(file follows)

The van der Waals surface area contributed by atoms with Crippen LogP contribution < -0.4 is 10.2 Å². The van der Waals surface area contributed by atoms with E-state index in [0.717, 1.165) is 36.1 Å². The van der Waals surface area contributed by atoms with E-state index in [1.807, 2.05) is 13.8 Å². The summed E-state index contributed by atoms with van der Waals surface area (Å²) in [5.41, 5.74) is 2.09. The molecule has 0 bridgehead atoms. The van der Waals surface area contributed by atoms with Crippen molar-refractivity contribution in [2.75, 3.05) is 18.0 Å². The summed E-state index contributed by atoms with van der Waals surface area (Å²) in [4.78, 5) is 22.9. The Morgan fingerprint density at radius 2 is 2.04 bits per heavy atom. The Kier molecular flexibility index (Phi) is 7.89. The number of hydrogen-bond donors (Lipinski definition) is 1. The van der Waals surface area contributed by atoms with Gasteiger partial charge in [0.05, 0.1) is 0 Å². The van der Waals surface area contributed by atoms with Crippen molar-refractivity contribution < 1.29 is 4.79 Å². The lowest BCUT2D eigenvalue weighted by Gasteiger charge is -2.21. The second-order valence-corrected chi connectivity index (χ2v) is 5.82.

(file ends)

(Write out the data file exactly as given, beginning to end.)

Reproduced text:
The van der Waals surface area contributed by atoms with Crippen LogP contribution < -0.4 is 10.2 Å². The van der Waals surface area contributed by atoms with E-state index in [0.717, 1.165) is 36.1 Å². The van der Waals surface area contributed by atoms with E-state index in [1.807, 2.05) is 13.8 Å². The summed E-state index contributed by atoms with van der Waals surface area (Å²) in [5.41, 5.74) is 2.09. The molecule has 0 bridgehead atoms. The van der Waals surface area contributed by atoms with Crippen molar-refractivity contribution in [2.75, 3.05) is 18.0 Å². The summed E-state index contributed by atoms with van der Waals surface area (Å²) in [4.78, 5) is 22.9. The Morgan fingerprint density at radius 2 is 2.04 bits per heavy atom. The Kier molecular flexibility index (Phi) is 7.89. The number of hydrogen-bond donors (Lipinski definition) is 1. The van der Waals surface area contributed by atoms with Gasteiger partial charge in [0.05, 0.1) is 0 Å². The van der Waals surface area contributed by atoms with Crippen molar-refractivity contribution < 1.29 is 4.79 Å². The lowest BCUT2D eigenvalue weighted by Gasteiger charge is -2.21. The second-order valence-corrected chi connectivity index (χ2v) is 5.82.